Mr GILES ( Scullin ) ( 16:21 ): I rise to speak on the matter of public importance. I am pleased to have the opportunity to speak once more on this budget in this place, as I have been in my electorate in the week between the sittings. Let everyone in this place be very clear: people in Scullin have no confidence in this budget nor in this government's twisted priorities. So I am very pleased to have the opportunity to speak on this genuine matter of public importance.
The budget is, of course, cruel. It divides Australians into lifters and leaners and into haves and have nots. Importantly, it is also uncertain and incoherent. So we see the rhetoric of emergency and of tough decisions while there are also big, unjustifiable spends—most obviously, paid parental leave. We see the confidence-sapping gap between the pre-election promises that the government so solemnly issued signed by our Prime Minister, who talked so much about lifting standards in politics and public life, and today's reality, the reality of the broken promises now facing Australian businesses and Australian families. It is damaging our economy just as it fragments our society and indeed Australia's social fabric. Perhaps this is why the Treasurer always looks so annoyed and tired when he is held to account or even, in fact, when he is asked Dorothy Dixers. He produces that world-weary sigh that we are not worthy to hear his words of wisdom.
Mr Nikolic: It is the sound of confidence.
Mr GILES: We have not heard much about confidence from your side and I do not think we will, Andrew. It is astonishing how yesterday members of this government, including the Treasurer, started to talk about the equitable nature of the budget. Putting aside for one minute the ludicrous nature of this claim, it is telling that it was made. It was another distraction. But it was yesterday's distraction; it has been forgotten about today because the budget is a failure in its own terms. Yesterday the Prime Minister said, 'This is the budget the Australian people elected us to bring down.' Really? Consumer confidence has collapsed since the budget was announced. It is at its lowest level for three years. That is not much of an adrenaline charge; it is more like a sedative. I am sure that members opposite have not been selling the budget assiduously in their communities.
Mr Nikolic: Absolutely, every day!
Mr GILES: I doubt that. As the member for Wills and the member for McMahon touched upon earlier, and as members opposite seem oblivious to, the Westpac and Melbourne Institute data supports what people in Scullin have been telling me. Not only is confidence low, this is clearly driven by an informed response to the government's priorities as set out in the budget. Westpac and the Melbourne Institute have found the highest level of recall amongst respondents for news in the budget and taxation category since the 1970s—higher than in respect of the introduction of the GST. Unsurprisingly, the view of respondents is overwhelmingly unfavourable. Who would have thought! Today, ANZ-Roy Morgan research referred to in The Sydney Morning Herald shows consumer confidence today at 11 per cent below where it was before the budget—that is, 11 per cent below before the Economic Action Strategy, as we are now told to refer to it.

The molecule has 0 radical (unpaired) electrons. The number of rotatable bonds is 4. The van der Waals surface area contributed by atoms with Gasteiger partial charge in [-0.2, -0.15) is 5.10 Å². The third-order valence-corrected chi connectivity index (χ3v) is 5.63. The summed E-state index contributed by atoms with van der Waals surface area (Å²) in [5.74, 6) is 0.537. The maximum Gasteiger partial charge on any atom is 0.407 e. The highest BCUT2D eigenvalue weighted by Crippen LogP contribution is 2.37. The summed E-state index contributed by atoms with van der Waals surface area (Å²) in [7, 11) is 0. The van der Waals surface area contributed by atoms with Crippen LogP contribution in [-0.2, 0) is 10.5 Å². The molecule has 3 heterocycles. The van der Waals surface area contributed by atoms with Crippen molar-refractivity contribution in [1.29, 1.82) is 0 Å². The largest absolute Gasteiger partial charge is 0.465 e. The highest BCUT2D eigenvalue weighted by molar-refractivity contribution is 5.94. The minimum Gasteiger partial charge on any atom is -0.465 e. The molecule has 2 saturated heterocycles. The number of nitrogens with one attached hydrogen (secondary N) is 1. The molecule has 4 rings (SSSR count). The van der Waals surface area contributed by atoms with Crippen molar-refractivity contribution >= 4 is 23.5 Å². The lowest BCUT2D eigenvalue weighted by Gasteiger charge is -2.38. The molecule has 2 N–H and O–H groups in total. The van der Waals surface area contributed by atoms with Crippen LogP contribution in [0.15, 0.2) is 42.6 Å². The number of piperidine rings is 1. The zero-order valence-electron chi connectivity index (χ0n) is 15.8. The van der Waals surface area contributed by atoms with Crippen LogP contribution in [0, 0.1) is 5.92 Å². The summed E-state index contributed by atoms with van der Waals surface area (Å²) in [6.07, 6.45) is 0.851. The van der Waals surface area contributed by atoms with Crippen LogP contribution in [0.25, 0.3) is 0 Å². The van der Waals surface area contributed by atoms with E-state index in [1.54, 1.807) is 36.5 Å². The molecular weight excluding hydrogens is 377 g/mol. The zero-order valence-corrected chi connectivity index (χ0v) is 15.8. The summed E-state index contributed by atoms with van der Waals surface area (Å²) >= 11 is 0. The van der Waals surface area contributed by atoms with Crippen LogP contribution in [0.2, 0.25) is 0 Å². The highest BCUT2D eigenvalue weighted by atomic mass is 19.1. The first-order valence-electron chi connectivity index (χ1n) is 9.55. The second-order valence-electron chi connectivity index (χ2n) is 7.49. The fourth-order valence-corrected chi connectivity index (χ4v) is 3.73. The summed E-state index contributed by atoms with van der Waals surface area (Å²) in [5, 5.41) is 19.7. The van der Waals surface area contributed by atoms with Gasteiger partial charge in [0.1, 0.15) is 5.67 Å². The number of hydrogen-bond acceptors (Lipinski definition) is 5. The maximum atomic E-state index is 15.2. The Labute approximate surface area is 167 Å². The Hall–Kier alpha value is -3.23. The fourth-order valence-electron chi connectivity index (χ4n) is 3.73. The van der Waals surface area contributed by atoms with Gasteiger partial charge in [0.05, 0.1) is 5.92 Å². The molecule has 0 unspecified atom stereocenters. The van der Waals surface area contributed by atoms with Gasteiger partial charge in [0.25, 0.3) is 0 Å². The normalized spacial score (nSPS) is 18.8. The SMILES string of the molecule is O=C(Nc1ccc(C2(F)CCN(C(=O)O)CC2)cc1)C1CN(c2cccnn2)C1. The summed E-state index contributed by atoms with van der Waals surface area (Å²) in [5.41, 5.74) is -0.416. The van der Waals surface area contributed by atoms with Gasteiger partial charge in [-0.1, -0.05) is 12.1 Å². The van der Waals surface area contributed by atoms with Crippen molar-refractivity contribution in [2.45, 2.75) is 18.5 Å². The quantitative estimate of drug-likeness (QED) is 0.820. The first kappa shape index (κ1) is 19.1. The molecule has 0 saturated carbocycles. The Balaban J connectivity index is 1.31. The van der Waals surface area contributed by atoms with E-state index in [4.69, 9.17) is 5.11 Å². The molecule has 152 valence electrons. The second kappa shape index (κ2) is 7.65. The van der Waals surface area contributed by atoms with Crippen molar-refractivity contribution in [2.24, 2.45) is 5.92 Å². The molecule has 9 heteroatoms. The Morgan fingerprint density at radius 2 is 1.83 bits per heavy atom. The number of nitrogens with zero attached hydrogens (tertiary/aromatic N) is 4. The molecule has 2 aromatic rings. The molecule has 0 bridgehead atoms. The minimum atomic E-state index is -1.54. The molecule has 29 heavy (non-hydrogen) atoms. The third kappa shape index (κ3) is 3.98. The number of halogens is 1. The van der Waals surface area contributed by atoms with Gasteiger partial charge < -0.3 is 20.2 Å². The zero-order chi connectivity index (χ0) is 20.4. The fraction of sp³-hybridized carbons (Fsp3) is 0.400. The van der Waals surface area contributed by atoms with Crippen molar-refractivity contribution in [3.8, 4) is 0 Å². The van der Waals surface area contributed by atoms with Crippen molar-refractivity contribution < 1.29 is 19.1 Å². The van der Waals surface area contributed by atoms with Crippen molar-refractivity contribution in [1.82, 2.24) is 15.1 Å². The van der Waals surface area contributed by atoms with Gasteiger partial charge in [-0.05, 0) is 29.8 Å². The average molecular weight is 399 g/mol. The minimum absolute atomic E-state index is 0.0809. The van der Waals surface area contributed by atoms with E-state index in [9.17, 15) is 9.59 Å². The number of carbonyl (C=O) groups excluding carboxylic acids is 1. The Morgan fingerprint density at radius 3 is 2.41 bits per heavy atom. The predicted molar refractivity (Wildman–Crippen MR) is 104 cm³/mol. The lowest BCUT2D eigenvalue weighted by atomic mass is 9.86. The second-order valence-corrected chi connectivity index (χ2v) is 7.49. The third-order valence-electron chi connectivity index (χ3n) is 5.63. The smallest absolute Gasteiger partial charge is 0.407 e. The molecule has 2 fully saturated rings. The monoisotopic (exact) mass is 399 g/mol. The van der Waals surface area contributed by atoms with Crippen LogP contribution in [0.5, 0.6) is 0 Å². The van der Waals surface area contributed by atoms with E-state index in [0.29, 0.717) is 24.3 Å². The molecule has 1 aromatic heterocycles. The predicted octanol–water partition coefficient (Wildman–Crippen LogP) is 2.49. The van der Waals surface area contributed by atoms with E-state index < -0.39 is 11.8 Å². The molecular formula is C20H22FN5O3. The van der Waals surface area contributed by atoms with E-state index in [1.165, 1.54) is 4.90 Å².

As the previous speaker did not seem to understand, people in Scullin get it and Australians get it. They understand that this budget is not a repair job. It is a con job, but not a very good one. It is asking those with the least to do the most, while doing nothing for Australia's economy. This is an issue that the Minister for Small Business did not touch upon: a majority of businesses are concerned about the impact of the budget on how they will fare.
The pressure on living standards is of course a major concern. Work insecurity compounds anxieties in this regard, as does the slow pace of wages growth. Whatever ideologically-charged ministers may say in this regard, the evidence is once again clear: we are a long way from a wages explosion and most workers are struggling to keep pace. There is no shining light on the jobs front, of course, but we do not have a jobs plan, just a commitment to punish young workers. It is shameful. Financial stress is hurting consumer confidence and constraining consumption. We need a plan to manage our transition to a sustainable economy for the future, and the Treasurer's blind faith and overblown rhetoric and bluster offers nothing less than nothing, really.
A government interested in growing our economy and boosting productivity would be investing in our cities, not retreating from the challenge of supporting these great engines of our economy where over eighty per cent of economic activity takes place. It would be listening to suburban families grappling with real budget emergencies. It would be boosting investment in science innovation, not cutting it to the bone, and it would have a vision for the future, not simply an aspiration to build a better yesterday tomorrow. Calling the budget an economic action strategy does not generate economic activity and it does not change the fact that this government has no plan and is reaping the cost of its relentless negativity. (Time expired)